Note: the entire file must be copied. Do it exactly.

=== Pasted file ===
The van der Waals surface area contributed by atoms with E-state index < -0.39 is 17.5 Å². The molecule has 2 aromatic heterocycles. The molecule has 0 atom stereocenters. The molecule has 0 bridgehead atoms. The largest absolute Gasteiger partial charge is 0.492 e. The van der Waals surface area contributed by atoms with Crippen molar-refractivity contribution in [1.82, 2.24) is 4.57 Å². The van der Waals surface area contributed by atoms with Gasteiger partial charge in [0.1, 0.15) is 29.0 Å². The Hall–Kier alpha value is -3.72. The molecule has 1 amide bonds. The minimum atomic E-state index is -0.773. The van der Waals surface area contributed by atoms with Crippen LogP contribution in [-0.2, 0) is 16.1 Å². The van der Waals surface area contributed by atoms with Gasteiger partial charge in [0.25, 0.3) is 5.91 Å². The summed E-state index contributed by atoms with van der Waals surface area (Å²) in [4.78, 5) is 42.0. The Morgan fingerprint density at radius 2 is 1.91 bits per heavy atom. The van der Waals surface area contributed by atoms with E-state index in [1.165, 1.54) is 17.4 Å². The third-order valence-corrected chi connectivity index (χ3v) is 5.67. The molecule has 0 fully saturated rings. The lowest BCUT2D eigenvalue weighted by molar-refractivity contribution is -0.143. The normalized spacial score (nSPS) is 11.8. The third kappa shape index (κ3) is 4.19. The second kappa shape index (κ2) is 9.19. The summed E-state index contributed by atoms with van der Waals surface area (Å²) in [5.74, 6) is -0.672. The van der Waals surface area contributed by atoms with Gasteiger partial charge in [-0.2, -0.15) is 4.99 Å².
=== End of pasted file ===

The van der Waals surface area contributed by atoms with E-state index < -0.39 is 17.5 Å². The molecule has 2 aromatic heterocycles. The molecule has 0 atom stereocenters. The molecule has 0 bridgehead atoms. The largest absolute Gasteiger partial charge is 0.492 e. The van der Waals surface area contributed by atoms with Crippen molar-refractivity contribution in [1.82, 2.24) is 4.57 Å². The van der Waals surface area contributed by atoms with Gasteiger partial charge in [0.1, 0.15) is 29.0 Å². The Hall–Kier alpha value is -3.72. The molecule has 1 amide bonds. The minimum atomic E-state index is -0.773. The van der Waals surface area contributed by atoms with Crippen LogP contribution in [-0.2, 0) is 16.1 Å². The van der Waals surface area contributed by atoms with Gasteiger partial charge in [0.25, 0.3) is 5.91 Å². The summed E-state index contributed by atoms with van der Waals surface area (Å²) in [4.78, 5) is 42.0. The Morgan fingerprint density at radius 2 is 1.91 bits per heavy atom. The van der Waals surface area contributed by atoms with E-state index in [1.165, 1.54) is 17.4 Å². The third-order valence-corrected chi connectivity index (χ3v) is 5.67. The molecule has 0 fully saturated rings. The lowest BCUT2D eigenvalue weighted by molar-refractivity contribution is -0.143. The normalized spacial score (nSPS) is 11.8. The third kappa shape index (κ3) is 4.19. The second kappa shape index (κ2) is 9.19. The summed E-state index contributed by atoms with van der Waals surface area (Å²) in [5.74, 6) is -0.672. The van der Waals surface area contributed by atoms with Gasteiger partial charge in [-0.2, -0.15) is 4.99 Å².